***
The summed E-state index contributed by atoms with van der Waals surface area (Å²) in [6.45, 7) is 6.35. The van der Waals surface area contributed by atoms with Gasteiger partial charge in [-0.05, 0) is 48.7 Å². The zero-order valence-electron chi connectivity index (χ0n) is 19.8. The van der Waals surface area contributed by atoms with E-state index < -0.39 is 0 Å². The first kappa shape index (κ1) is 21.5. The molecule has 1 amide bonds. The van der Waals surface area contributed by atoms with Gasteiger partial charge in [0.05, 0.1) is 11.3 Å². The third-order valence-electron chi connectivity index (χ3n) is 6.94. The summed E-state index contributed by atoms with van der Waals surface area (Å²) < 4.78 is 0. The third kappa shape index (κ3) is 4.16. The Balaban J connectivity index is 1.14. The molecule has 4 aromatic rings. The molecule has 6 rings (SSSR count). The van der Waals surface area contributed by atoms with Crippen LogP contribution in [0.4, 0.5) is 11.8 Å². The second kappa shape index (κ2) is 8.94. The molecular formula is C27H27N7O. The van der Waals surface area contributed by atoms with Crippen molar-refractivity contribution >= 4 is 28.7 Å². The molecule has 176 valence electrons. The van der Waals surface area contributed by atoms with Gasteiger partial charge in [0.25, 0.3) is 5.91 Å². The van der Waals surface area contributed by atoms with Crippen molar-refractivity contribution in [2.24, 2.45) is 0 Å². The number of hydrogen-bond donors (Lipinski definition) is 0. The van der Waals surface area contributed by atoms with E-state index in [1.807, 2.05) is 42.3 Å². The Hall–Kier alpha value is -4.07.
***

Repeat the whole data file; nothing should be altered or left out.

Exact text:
The summed E-state index contributed by atoms with van der Waals surface area (Å²) in [6.45, 7) is 6.35. The van der Waals surface area contributed by atoms with Gasteiger partial charge in [-0.05, 0) is 48.7 Å². The zero-order valence-electron chi connectivity index (χ0n) is 19.8. The van der Waals surface area contributed by atoms with E-state index < -0.39 is 0 Å². The first kappa shape index (κ1) is 21.5. The molecule has 1 amide bonds. The van der Waals surface area contributed by atoms with Gasteiger partial charge in [0.05, 0.1) is 11.3 Å². The third-order valence-electron chi connectivity index (χ3n) is 6.94. The summed E-state index contributed by atoms with van der Waals surface area (Å²) < 4.78 is 0. The third kappa shape index (κ3) is 4.16. The Balaban J connectivity index is 1.14. The molecule has 4 aromatic rings. The molecule has 6 rings (SSSR count). The van der Waals surface area contributed by atoms with Crippen LogP contribution in [0.4, 0.5) is 11.8 Å². The second kappa shape index (κ2) is 8.94. The molecular formula is C27H27N7O. The van der Waals surface area contributed by atoms with Crippen molar-refractivity contribution >= 4 is 28.7 Å². The molecule has 176 valence electrons. The van der Waals surface area contributed by atoms with Gasteiger partial charge in [0.25, 0.3) is 5.91 Å². The van der Waals surface area contributed by atoms with Crippen molar-refractivity contribution in [2.24, 2.45) is 0 Å². The number of hydrogen-bond donors (Lipinski definition) is 0. The van der Waals surface area contributed by atoms with E-state index in [1.807, 2.05) is 42.3 Å². The Hall–Kier alpha value is -4.07.